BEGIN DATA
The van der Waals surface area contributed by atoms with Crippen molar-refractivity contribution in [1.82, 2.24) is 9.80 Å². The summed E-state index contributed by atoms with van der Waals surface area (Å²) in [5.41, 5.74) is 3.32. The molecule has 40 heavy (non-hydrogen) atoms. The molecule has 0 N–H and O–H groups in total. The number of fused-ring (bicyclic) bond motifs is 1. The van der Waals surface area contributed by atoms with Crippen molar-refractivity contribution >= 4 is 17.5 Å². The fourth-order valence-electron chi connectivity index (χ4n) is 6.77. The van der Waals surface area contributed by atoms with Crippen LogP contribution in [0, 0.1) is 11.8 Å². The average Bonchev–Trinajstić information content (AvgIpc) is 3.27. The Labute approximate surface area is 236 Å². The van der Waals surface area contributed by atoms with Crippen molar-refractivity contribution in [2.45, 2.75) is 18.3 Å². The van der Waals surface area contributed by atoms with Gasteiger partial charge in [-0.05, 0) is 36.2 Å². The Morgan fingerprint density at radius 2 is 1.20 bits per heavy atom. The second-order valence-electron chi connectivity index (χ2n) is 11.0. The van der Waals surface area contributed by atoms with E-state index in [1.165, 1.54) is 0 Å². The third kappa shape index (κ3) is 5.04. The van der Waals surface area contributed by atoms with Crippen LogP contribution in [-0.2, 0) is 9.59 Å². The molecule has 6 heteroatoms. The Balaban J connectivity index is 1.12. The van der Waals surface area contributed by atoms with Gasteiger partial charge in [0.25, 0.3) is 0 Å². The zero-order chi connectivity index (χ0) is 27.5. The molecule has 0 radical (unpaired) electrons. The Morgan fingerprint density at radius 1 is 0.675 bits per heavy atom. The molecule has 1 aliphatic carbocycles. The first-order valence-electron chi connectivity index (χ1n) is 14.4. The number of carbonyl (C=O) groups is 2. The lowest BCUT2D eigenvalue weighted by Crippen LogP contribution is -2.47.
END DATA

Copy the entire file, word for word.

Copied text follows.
The van der Waals surface area contributed by atoms with Crippen molar-refractivity contribution in [1.82, 2.24) is 9.80 Å². The summed E-state index contributed by atoms with van der Waals surface area (Å²) in [5.41, 5.74) is 3.32. The molecule has 40 heavy (non-hydrogen) atoms. The molecule has 0 N–H and O–H groups in total. The number of fused-ring (bicyclic) bond motifs is 1. The van der Waals surface area contributed by atoms with Crippen molar-refractivity contribution >= 4 is 17.5 Å². The fourth-order valence-electron chi connectivity index (χ4n) is 6.77. The van der Waals surface area contributed by atoms with Crippen LogP contribution in [0, 0.1) is 11.8 Å². The average Bonchev–Trinajstić information content (AvgIpc) is 3.27. The Labute approximate surface area is 236 Å². The van der Waals surface area contributed by atoms with Crippen molar-refractivity contribution in [2.45, 2.75) is 18.3 Å². The van der Waals surface area contributed by atoms with Gasteiger partial charge in [-0.05, 0) is 36.2 Å². The Morgan fingerprint density at radius 2 is 1.20 bits per heavy atom. The second-order valence-electron chi connectivity index (χ2n) is 11.0. The van der Waals surface area contributed by atoms with E-state index in [1.165, 1.54) is 0 Å². The third kappa shape index (κ3) is 5.04. The van der Waals surface area contributed by atoms with Crippen LogP contribution in [-0.2, 0) is 9.59 Å². The molecule has 6 heteroatoms. The Balaban J connectivity index is 1.12. The van der Waals surface area contributed by atoms with Gasteiger partial charge in [0.25, 0.3) is 0 Å². The zero-order chi connectivity index (χ0) is 27.5. The molecule has 0 radical (unpaired) electrons. The Morgan fingerprint density at radius 1 is 0.675 bits per heavy atom. The molecule has 1 aliphatic carbocycles. The first-order valence-electron chi connectivity index (χ1n) is 14.4. The number of carbonyl (C=O) groups is 2. The lowest BCUT2D eigenvalue weighted by Crippen LogP contribution is -2.47.